Mnuchin Feared Sanctions Would Undercut U.S. Dollar, Bolton Says

Treasury Secretary Steven Mnuchin emerges as the chief opponent of the Trump administration’s increased reliance on economic sanctions in John Bolton’s new book, worried that an over-reliance on such measures will weaken the global primacy of the dollar.

In encounter after encounter, President Donald Trump’s former national security adviser describes Mnuchin standing in the way of tough economic punishment — against Venezuela, Russia, China and others. He feared other nations would stop using dollars and that the stress on the global financial system would be too great, Bolton writes.

Mnuchin argued that blocking others’ access to the U.S. financial system “would undermine the status of the dollar as the world’s reserve currency and encourage others like Russia and China to conduct transactions in euros or through counter trade and other techniques,” Bolton writes. An advance copy of Bolton’s book, “The Room Where It Happened,” was obtained by Bloomberg News.

Although the book focuses on a scathing depiction of Trump, who has called it a “compilation of lies,” its claims about Mnuchin highlight one of the biggest divides between Bolton’s hawkish foreign policy approach and that of many Democrats and some Republicans.

Mnuchin said in a statement Thursday that the excerpts of the book he reviewed “are full of lies and factual inaccuracies” and that “the Treasury Department has deployed our sanctions authorities with unprecedented effectiveness to address a broad range of threats.”

As Bolton makes clear, he sees sanctions as a key means to coerce other nations into doing what the U.S. wants — even though withering sanctions regimes against Iran, Venezuela and Russia haven’t brought the changes the U.S. sought.

“Mnuchin argued that the constant use of sanctions, and the pressure we put on the international financial system would result over time in the tool’s being weakened as states impacted by the sanctions sought to evade them,” Bolton says.

Withering Attacks

Among many past opponents and rivals Bolton insults in the book, Mnuchin comes in for particularly withering attacks. Bolton derides him on matters large, such as standing in the way of numerous sanctions actions, and small, including his habit of taking frequent trips home to Los Angeles. The Treasury secretary is portrayed as crippled by a fear of negative press coverage.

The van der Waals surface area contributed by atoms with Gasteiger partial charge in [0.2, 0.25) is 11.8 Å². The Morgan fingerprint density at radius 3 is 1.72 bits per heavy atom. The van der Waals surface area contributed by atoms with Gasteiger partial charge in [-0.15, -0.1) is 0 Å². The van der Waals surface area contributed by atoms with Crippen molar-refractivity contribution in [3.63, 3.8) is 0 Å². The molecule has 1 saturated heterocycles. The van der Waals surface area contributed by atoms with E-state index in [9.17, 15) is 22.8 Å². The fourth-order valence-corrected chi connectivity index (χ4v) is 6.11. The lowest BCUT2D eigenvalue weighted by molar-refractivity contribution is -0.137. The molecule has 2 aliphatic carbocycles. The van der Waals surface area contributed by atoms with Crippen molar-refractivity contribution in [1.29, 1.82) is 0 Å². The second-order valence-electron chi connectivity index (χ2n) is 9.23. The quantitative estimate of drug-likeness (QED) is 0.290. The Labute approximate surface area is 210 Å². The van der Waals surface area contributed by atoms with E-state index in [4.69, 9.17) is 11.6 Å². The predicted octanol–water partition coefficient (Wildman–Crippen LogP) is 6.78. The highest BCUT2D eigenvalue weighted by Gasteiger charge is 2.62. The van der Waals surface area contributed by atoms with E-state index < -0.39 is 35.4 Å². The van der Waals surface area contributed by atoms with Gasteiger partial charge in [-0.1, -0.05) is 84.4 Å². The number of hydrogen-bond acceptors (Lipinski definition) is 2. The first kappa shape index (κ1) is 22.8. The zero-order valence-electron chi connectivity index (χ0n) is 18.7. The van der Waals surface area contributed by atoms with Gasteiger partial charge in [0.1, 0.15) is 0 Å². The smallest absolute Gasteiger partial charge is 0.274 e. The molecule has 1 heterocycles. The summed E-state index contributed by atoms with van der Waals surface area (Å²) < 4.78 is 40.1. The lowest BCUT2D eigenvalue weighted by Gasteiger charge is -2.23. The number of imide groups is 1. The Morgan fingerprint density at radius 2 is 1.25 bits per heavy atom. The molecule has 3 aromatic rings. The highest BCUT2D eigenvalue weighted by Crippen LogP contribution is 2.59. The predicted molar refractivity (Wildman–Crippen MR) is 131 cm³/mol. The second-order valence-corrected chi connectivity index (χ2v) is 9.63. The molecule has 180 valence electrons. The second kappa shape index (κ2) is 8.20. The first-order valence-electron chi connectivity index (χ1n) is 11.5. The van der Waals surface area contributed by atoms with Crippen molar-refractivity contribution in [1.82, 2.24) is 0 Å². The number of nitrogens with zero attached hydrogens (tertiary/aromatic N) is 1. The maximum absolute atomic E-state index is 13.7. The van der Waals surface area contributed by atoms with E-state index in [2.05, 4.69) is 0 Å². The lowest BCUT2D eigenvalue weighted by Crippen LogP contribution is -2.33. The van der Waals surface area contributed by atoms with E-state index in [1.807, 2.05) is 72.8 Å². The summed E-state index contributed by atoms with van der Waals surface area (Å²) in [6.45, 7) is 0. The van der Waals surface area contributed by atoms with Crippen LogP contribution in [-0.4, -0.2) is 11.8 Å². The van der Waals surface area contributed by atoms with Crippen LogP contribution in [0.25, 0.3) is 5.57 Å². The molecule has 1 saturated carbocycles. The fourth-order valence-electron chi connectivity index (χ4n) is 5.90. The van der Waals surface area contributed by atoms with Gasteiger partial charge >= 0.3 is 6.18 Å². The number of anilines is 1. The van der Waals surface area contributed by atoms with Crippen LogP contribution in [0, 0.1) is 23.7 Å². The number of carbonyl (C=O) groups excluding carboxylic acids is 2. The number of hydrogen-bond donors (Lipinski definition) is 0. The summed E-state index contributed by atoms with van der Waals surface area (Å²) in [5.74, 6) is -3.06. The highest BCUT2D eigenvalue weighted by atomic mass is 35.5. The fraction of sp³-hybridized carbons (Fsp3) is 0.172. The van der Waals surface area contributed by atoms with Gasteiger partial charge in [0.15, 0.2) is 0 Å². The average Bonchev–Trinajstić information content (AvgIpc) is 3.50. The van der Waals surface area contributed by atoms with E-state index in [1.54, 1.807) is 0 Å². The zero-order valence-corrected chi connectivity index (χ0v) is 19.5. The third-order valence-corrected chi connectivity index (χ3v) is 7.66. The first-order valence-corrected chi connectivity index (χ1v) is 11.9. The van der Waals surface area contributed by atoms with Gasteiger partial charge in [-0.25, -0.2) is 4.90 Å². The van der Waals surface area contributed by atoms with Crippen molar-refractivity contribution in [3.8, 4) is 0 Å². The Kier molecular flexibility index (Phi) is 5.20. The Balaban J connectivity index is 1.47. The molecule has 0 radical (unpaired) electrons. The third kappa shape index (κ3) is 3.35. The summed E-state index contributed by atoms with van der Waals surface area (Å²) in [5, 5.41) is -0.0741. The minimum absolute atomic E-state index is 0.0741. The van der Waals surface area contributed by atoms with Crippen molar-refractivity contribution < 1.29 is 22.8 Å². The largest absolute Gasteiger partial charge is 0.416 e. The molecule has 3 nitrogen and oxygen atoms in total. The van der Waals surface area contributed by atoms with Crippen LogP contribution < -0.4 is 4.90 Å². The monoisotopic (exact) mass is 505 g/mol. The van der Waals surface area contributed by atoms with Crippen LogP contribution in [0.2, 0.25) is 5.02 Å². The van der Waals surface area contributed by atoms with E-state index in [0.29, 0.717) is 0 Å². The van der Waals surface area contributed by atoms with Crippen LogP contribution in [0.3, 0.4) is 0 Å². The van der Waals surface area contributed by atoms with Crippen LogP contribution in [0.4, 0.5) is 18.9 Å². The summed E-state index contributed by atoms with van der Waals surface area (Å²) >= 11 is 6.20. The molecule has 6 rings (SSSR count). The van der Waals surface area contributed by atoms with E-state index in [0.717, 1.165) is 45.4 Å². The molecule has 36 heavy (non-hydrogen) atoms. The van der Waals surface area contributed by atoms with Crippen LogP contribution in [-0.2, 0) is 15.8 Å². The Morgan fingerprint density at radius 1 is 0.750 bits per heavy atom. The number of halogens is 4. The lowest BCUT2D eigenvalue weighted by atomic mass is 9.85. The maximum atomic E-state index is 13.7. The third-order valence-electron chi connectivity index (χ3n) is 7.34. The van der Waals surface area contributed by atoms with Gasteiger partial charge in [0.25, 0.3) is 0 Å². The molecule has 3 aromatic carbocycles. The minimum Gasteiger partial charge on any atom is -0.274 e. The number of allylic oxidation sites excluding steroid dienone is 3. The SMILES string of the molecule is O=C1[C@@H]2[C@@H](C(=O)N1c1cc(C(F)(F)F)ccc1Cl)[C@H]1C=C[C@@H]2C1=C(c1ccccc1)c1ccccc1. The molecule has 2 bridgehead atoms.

“In the administration’s early days, Mnuchin relished the publicity he received when imposing new sanctions, but when things got stickier and more complex, he became more and more jumpy,” Bolton writes.

Bolton, who repeatedly misspells Mnuchin’s first name as “Stephen,” gleefully recounts cases where Trump overruled Mnuchin, and mocks him for second-guessing policy decisions on Venezuela, China and other nations.

Mnuchin’s greatest sin, according to Bolton, is his concern about the effect sanctions would have on the U.S. economy, rather than thinking about the foreign policy goals Bolton wanted the administration to achieve. He describes a standoff over Venezuela sanctions in which Bolton said his own view was that “Treasury was not entitled to its own foreign policy.”

“As Commerce Secretary Wilbur Ross, (a renowned financier much more politically conservative than Mnuchin, who was basically a Democrat) said to me in April, ‘Stephen’s more worried about secondary effects on US companies than about the mission,’” Bolton writes. “Which was completely accurate.”

Mnuchin’s reluctance about sanctions has become a running theme in the Trump administration, with the Treasury Department — which is responsible for most sanctions actions — often the only voice in the room opposing such moves, according to people familiar with the matter. They confirmed elements of Bolton’s account, saying Mnuchin has expressed concern that heavy use of sanctions risks diminishing the primacy of the dollar and encourage other nations to use euros or the Chinese yuan more often.

“Treasury treated every new sanction decision as if we were prosecuting criminal cases in court, having to prove guilt beyond a reasonable doubt,” Bolton writes. “That’s not how sanctions should work; they’re about using America’s massive economic power to advance our national interests.”

But Mnuchin said in his statement Thursday that “Treasury has targeted more rogue regimes, human rights abusers, terrorist organizations and other malign actors than any other administration — and we have done so in continual and close coordination with the State Department.”

Recounting Losses

Bolton writes with relish about times the Treasury secretary lost arguments about sanctions and tariffs.

“Trump said to Mnuchin, ‘You talk too much. Don’t be scared Steve,’” Bolton recounts of one episode when Mnuchin blanched at the idea of slapping billions of dollars in tariffs on China. Another time, when Mnuchin lost an argument over punishing Huawei Technology Corp., Bolton writes: “Mnuchin wouldn’t give up but was finally overwhelmed, saying snippily to Trump, ‘I gave you my advice, and you followed the wrong person.’”

Mnuchin remains one of the longest-serving administration officials, and Bolton offers a reason why: For all the administration’s sanctions actions, Bolton writes that Trump agrees with Mnuchin’s reluctance to employ them too often.

“Commentators remarked periodically how often the administration resorted to sanctions and tariffs as instruments of national power,” Bolton writes. “The real story was much more complex, primarily because neither Trump nor Treasury Secretary Mnuchin was interested in, or willing to pursue a sanctions policy with resolve and consistency.”

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